Mention of Jordan brings me to the Abu Qatada scandal, Qatada being an alias. Judicially determined to be an al Qaeda terrorist he belongs in a death cell in Amman. The reason he is not is that terrorists’ charter, the European Convention on Human Rights. His trial in Jordan was entirely fair (he absented himself, but that was his decision) and the death sentence perfectly proper. It should have been respected by the British courts and Qatada returned for execution of sentence. If legal systems want respect they should respect the legal systems of other countries, as a matter of comity. Mr. Justice Mitting, sounding in the ECHR, allowed his appeal against deportation and granted him bail, sending a shockwave thru Britain (he is a perfectly nice judge, with respect, and was very courteous towards me when I was appeared in front of him earlier this year, albeit His Lordship is thought by some, with respect, to have some odd views on the death penalty).
Unfortunately for our legal system this coincided with the draconian sentence of 18months imprisonment handed down to Sgt. Danny Nightingale, of the SAS, for the non-crime of possessing a Glock gifted to him by the Iraqis, about which he had forgotten. Sadly Danny, who has done good work in the Holy Crusade Against Evil which is the Global War on Terror, nearly died (his temperature went over 110, which as any paramedic will tell you usually means DOA) on a charity run in Brazil, a 132 mile charity run. Hopefully he will be released when the Lord Chief, a judge appropriately enough named Judge, hears his appeal against sentence this week. Igor Judge, with respect, is a very sound tribunal. It has been very touching, by the way, to see the support for Danny from within your excellent Delta Force.
This latest travesty of justice, with respect to the court of first instance, is again down to the ‘Terrorists Charter.’ Thanks to Strasbourg our entire and much-respected system of military justice was swept away. Courts martial are now controlled by civilian judges, and prosecutions are in the hand of the Service Prosecuting Authority, modelled on the failed Crown Prosecution Service and if anything even more of a disaster. There are two major problems with this, apart from the fact the new system was rammed down our throats by Europe and lacks democratic legitimacy.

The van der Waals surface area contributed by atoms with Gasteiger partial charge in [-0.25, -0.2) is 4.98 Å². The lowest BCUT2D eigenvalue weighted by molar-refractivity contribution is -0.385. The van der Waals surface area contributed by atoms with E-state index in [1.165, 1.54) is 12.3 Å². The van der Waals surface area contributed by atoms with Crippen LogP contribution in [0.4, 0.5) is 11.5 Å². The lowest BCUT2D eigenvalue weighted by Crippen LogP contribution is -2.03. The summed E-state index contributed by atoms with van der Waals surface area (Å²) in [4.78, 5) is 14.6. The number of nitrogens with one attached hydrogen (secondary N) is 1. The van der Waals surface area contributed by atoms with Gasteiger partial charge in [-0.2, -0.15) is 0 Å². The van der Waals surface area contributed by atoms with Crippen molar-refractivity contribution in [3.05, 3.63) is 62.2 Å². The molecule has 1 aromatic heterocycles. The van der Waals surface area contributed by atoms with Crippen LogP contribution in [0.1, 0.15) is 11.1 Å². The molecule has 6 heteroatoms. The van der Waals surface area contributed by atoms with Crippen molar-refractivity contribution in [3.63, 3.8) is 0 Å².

Firstly civilian ethical and professional standards are generally lower than the military’s. No military prosecutor would have continued commenced the prosecution against Sgt. Nightingale, let alone continued it once the medical evidence of brain damage was in. Secondly civilian judges lack military experience. Although they have military assessors this safeguard isn’t much use if the assessors in a special forces case lack special forces expertise, this case.
The miscarriage of justice has further damaged the reputation of the Royal Military Police, who have had a bad War on Terror. Their professional standards if anything now seem to have slipped below those of Thames Valley Police, i.e. they are in a race to the bottom. They recently arrested several Royal Marines for murder without having first studied the autopsy report, a very basic and very major professional failing. Not only should Sgt. Nightingale be acquitted on appeal, proper courts martial should be restored, the RMP given competent new leadership, and we should denounce the ECHR.
I was right about Kevin Pietersen. The only England batsman the Indians truly fear, he thrashed them today on a spinning wicket for a glorious 186. India were 117-7 at the close.
We in England were truly saddened to learn this week of the death of the great American actor, Larry Hagman. A wonderful man, he will always be remembered over here not just for his fine performances in Dallas, but his memorable, tragi-comic portrayal of Colonel Clarence E. Pitts in the The Eagle Has Landed, a special forces movie which attracted plaudits from no less than authority than Admiral Wilhelm Canaris – covertly of course, since Herr Admiral had officially been hanged/shot/strangled by the SS over 30 years before.
I am afraid there is still a glitch in the system (nothing to do with me!), so the trolls will have to wait for my responses to their cutting and usually ill-informed remarks.
November 25th 2012